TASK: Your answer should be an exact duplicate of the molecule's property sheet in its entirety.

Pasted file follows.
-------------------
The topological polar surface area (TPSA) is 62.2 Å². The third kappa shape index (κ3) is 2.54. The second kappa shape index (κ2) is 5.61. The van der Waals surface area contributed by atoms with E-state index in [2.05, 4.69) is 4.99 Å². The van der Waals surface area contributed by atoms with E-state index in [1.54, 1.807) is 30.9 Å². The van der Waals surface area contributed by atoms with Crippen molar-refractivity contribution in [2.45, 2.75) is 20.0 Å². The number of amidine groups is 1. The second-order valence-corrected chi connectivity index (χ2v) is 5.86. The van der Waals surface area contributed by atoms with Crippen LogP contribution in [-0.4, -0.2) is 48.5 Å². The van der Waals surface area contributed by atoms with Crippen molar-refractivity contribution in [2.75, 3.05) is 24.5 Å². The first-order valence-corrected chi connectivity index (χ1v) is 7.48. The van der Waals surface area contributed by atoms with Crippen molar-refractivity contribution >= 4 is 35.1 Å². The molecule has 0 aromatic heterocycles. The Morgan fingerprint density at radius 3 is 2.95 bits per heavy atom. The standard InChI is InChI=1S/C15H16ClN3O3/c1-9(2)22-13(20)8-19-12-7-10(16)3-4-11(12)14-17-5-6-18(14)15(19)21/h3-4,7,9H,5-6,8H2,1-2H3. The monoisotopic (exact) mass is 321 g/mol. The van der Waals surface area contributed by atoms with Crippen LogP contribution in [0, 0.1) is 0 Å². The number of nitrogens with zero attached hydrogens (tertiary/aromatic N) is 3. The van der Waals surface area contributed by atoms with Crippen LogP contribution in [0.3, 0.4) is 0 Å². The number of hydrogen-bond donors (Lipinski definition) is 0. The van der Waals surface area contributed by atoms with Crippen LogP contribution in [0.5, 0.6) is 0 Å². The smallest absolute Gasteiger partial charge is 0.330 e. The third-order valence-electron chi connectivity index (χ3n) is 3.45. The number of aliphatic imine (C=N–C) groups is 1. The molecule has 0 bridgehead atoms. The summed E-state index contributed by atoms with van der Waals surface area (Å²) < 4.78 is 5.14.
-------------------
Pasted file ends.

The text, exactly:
The topological polar surface area (TPSA) is 62.2 Å². The third kappa shape index (κ3) is 2.54. The second kappa shape index (κ2) is 5.61. The van der Waals surface area contributed by atoms with E-state index in [2.05, 4.69) is 4.99 Å². The van der Waals surface area contributed by atoms with E-state index in [1.54, 1.807) is 30.9 Å². The van der Waals surface area contributed by atoms with Crippen molar-refractivity contribution in [2.45, 2.75) is 20.0 Å². The number of amidine groups is 1. The second-order valence-corrected chi connectivity index (χ2v) is 5.86. The van der Waals surface area contributed by atoms with Crippen LogP contribution in [-0.4, -0.2) is 48.5 Å². The van der Waals surface area contributed by atoms with Crippen molar-refractivity contribution in [2.75, 3.05) is 24.5 Å². The first-order valence-corrected chi connectivity index (χ1v) is 7.48. The van der Waals surface area contributed by atoms with Crippen molar-refractivity contribution >= 4 is 35.1 Å². The molecule has 0 aromatic heterocycles. The Morgan fingerprint density at radius 3 is 2.95 bits per heavy atom. The standard InChI is InChI=1S/C15H16ClN3O3/c1-9(2)22-13(20)8-19-12-7-10(16)3-4-11(12)14-17-5-6-18(14)15(19)21/h3-4,7,9H,5-6,8H2,1-2H3. The monoisotopic (exact) mass is 321 g/mol. The van der Waals surface area contributed by atoms with Crippen LogP contribution in [0, 0.1) is 0 Å². The number of nitrogens with zero attached hydrogens (tertiary/aromatic N) is 3. The van der Waals surface area contributed by atoms with Crippen LogP contribution in [0.3, 0.4) is 0 Å². The number of hydrogen-bond donors (Lipinski definition) is 0. The van der Waals surface area contributed by atoms with Crippen LogP contribution in [0.5, 0.6) is 0 Å². The smallest absolute Gasteiger partial charge is 0.330 e. The third-order valence-electron chi connectivity index (χ3n) is 3.45. The number of aliphatic imine (C=N–C) groups is 1. The molecule has 0 bridgehead atoms. The summed E-state index contributed by atoms with van der Waals surface area (Å²) < 4.78 is 5.14.